When Boulder's Deborah Ramirez told the New Yorker that U.S. Supreme Court nominee Brett Kavanaugh had "thrust his penis in her face, and caused her to touch it without her consent" at a college party 35 years ago, we noted how commonplace Colorado connections to major national stories have become.
Now, mere hours from a hearing at which Dr. Christine Blasey Ford is set to testify before the Senate Judicial Committee about a separate allegation of sexual assault by Kavanaugh, this one dating to his high-school years, the Colorado ties have doubled.
There are now at least four Kavanaugh accusers, and the latest, whose name has yet to be revealed, is also from Boulder.
Moreover, the person to whom the mother of the woman in question initially reached out is Colorado Senator Cory Gardner, the rare Republican who's said he would support an FBI investigation into Ramirez's claims.
A copy of the September 22 letter sent to Gardner from Denver is accessible below. But here's the main text, with occasional grammatical flaws reproduced from the original.
Dear Cory Gardner,
I will remain anonymous but I feel obligated to inform you of this 1998 incident involving Brett Kavanaugh.
When he was author of the Starr Report, my daughter (from Boulder Colorado) occasionally socialized with Brett Kavanaugh. She and a group of four (including Kavanaugh met in a Washington, D.C. bar).
Her friend was dating him. When they left the bar (under the influence of alcohol) they were all shocked when Brett Kavanaugh shoved her friend up against the wall very aggressively and sexually.
There were at least four witnesses including my daughter.
Her friend (still traumatized) called my daughter yesterday (Sept 21, 2018) wondering what to due about it.
They decided to remain anonymous.
The letter was referenced in a September 25 interview with Kavanaugh, the transcript of which is also shared here. The exchange begins on page 32, with the nominee's inquisitor saying, "Okay. Judge Kavanaugh, on September 22nd of this year, Senator Gardner received an anonymous letter, apparently sent from Denver, alleging that you engaged in certain conduct in 1998. Have you had an opportunity to review that letter?"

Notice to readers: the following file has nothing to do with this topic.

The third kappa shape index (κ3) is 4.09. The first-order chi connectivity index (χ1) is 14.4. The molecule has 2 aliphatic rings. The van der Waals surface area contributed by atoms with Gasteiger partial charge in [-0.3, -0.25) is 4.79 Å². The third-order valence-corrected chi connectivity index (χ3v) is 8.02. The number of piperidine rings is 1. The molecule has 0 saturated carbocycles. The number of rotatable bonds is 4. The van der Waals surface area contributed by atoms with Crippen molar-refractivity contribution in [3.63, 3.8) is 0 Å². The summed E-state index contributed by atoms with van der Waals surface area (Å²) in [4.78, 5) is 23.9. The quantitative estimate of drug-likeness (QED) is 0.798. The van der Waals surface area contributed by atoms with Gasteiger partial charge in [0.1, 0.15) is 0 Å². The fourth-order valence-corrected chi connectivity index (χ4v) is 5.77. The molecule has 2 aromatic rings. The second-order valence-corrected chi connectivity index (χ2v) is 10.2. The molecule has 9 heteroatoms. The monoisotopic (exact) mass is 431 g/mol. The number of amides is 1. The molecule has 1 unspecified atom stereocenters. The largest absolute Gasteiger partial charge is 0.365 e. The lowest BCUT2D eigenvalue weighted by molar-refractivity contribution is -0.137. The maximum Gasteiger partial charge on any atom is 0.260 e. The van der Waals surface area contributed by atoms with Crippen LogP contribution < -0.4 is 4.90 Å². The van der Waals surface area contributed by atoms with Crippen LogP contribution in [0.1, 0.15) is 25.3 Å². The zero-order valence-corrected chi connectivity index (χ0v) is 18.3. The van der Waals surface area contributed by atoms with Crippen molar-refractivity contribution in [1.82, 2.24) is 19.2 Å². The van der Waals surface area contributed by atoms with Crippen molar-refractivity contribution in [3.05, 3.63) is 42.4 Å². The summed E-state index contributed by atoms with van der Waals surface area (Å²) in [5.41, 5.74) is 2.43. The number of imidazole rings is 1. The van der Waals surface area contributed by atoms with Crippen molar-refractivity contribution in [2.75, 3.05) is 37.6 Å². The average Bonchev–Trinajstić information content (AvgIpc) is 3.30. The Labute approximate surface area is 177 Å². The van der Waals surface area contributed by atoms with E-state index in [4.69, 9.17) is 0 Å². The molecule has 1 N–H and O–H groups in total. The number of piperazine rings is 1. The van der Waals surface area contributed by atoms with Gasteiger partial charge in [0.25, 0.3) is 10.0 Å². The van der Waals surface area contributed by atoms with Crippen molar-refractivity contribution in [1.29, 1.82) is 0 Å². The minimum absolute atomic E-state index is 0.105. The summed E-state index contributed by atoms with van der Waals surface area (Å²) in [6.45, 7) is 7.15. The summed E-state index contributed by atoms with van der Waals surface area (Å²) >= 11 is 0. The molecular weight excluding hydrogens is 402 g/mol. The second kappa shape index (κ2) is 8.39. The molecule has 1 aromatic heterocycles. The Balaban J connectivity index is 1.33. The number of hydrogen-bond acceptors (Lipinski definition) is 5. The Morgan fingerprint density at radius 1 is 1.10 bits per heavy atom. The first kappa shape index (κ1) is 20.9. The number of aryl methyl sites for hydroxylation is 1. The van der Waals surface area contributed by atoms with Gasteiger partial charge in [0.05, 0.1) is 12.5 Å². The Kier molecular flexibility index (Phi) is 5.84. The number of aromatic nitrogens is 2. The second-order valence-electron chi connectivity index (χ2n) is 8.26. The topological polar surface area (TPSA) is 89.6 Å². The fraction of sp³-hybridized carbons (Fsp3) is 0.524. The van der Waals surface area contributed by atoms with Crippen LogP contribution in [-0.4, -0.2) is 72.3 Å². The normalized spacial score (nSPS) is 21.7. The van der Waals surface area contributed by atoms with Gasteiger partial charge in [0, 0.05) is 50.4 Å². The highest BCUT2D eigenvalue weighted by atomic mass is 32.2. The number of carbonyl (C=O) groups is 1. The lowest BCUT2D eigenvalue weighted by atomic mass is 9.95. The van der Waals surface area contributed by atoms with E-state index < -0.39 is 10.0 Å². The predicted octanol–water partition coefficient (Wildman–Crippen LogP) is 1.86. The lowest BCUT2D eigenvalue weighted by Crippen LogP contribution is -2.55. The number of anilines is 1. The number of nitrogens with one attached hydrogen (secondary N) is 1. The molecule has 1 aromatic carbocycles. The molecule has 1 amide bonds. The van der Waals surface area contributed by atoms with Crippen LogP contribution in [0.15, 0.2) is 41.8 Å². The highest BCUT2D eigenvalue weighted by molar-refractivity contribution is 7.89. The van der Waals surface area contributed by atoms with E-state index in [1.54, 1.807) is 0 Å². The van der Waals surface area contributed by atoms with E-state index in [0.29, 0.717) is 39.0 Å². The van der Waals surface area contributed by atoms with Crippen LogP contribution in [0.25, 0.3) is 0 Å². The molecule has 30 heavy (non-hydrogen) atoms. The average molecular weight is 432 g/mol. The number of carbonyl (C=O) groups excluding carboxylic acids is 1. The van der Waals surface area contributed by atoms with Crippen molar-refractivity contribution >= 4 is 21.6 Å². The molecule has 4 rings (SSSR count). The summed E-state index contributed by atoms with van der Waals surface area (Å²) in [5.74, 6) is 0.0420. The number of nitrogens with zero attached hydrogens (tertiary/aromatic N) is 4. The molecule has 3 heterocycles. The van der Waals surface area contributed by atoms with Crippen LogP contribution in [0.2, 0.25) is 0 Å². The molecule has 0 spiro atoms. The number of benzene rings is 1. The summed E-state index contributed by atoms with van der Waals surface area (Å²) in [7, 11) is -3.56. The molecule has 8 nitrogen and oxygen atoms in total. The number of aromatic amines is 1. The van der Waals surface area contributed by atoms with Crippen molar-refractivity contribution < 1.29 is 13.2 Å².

"I did look at that, I believe, yeah," Kavanaugh replied.
The questioner reads the letter to Kavanaugh before asking, "Did the events described in the letter occur?"
Kavanaugh's answer: "No, and we're dealing with an anonymous letter about an anonymous person and an anonymous friend. It's ridiculous. Total Twilight Zone. And, no, I've never done anything like that." He also denied ever dating anyone from Boulder.
Don't expect this claim to earn significant spotlight time at today's Senate Judiciary Committee hearing, whose scope has been narrowed to focus on Ford, with Republican members generally shrugging off information about Ramirez or the other accusers; the third named person, Julie Swetnick, is represented by hot-button attorney Michael Avenatti. But bet your bottom dollar that Rachel Mitchell, the Arizona prosecutor hired to make inquiries on behalf of the all-dude GOP contingent, will bring up eleventh-hour assertions by two men that they're the ones who tried to rape Ford, not Kavanaugh and his friend Mark Judge.
Whatever happens, the fact that two of the four accusations against Kavanaugh have ties to Boulder is definitely bizarre — or, as the judge might put it, total Twilight Zone.
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